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Scams in the spotlight

With financial exploitation on the rise, it’s crucial to understand what today’s scams look like and how to protect yourself.

David Saracino

When Norma* opened her computer one day last summer, she found she couldn’t log in. Instead, on the screen was a message that her computer had been hacked and that she needed to call Microsoft to fix the issue. Not knowing what else to do, she called the number provided. But instead of addressing her tech problem, Norma was told her family was tied up in a money laundering scheme being investigated by the Federal Bureau of Investigation (FBI). She was told she could go to jail—unless she handed over her life savings for the FBI to “secure” until they issued her a new identity.

“I was scared out of my mind,” says the 76-year-old retired educator from Maryland. “[The scammers] knew my name, they had my family members’ names and they told me not to say anything to [my family] so they wouldn’t be involved.”

The scammers first went after Norma’s bank accounts, telling her to make up stories about why she needed to withdraw large sums and to bounce around to different bank branches to avoid raising red flags. When her bank accounts were mostly depleted, they turned to her investments, like her $150,000 mutual fund with Thrivent.

During a meeting with her Thrivent Financial Advisor Arnold Abel, Norma requested to liquidate her mutual fund to pay off her two daughters’ student loans. But when she couldn’t answer a question about the school loan balances, Abel dug deeper.

“She was nervous, and I could tell something was going on, that she was not being truthful with me,” Abel says. “People don’t usually take large sums of money out of their accounts to pay off loans when they don’t even know how much they are. I told her, ‘I know you’re getting scammed.’”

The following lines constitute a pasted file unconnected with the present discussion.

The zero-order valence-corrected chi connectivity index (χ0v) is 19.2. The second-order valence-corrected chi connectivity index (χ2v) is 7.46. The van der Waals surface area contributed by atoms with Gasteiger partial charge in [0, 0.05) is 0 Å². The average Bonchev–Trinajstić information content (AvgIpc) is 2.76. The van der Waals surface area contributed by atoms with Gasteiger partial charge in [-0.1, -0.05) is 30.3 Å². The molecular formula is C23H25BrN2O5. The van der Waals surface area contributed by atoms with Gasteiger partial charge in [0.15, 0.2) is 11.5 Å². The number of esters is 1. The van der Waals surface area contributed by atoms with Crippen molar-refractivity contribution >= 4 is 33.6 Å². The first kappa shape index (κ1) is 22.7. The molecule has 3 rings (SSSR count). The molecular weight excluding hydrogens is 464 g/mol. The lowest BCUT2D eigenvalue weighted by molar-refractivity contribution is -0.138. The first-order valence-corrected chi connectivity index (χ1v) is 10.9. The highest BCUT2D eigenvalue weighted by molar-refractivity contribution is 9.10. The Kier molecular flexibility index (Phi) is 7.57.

Abel recognized he needed to contact Thrivent’s Vulnerable Adult Office to report the red flags of possible exploitation and to seek advice on how to proceed. Deb Martin, manager of Thrivent’s Vulnerable Adult Office, reached out to Norma’s daughter, who is her trusted contact on record at Thrivent. She agreed to connect with her mom to find out what was going on.

Eventually, with the help of Thrivent, Abel and family members, Norma got in touch with local law enforcement and reported the scam—but not before losing nearly $180,000. Reflecting on that time, she says she’s so grateful for the support from her family, who helped walk with her through the aftermath.

“Even though I lost money, I still have a good credit rating. My house is paid off. I don’t have any credit card debt,” Norma says. “It’s not like I’m destitute. I’m just not as wealthy as I was before.”

And she believes she would have been totally penniless if Thrivent hadn’t intervened.

Although these scams can happen to anyone, the older generation typically has more money. These generations are much more trusting. ... These criminals focus on isolation and loneliness.
Deb Martin, manager of Thrivent's Vulnerable Adult Office

Financial scams on the rise

Norma’s story is all too common. According to a recent “Elder Fraud Report” published by the FBI’s Internet Crime Complaint Center, government impersonation scams cost victims over 60 years old $136.5 million in 2022 alone.

“Although these scams can happen to anyone, the older generation typically has more money,” says Martin, who notes the actual numbers of victims and losses are estimated to be much higher due to unreported financial crimes. “These generations are much more trusting. People didn’t do stuff like this when they were growing up. These criminals focus on isolation and loneliness.”

Exacerbating the problem is the fact that people 60 and older are spending more time online, and criminals are taking advantage of their unfamiliarity with technology. In the “Elder Fraud Report,” tech support scams were, by far, the most common type of crime for this age group, affecting 17,810 people—up from 9,429 people in 2020—and totaling $588 million in losses.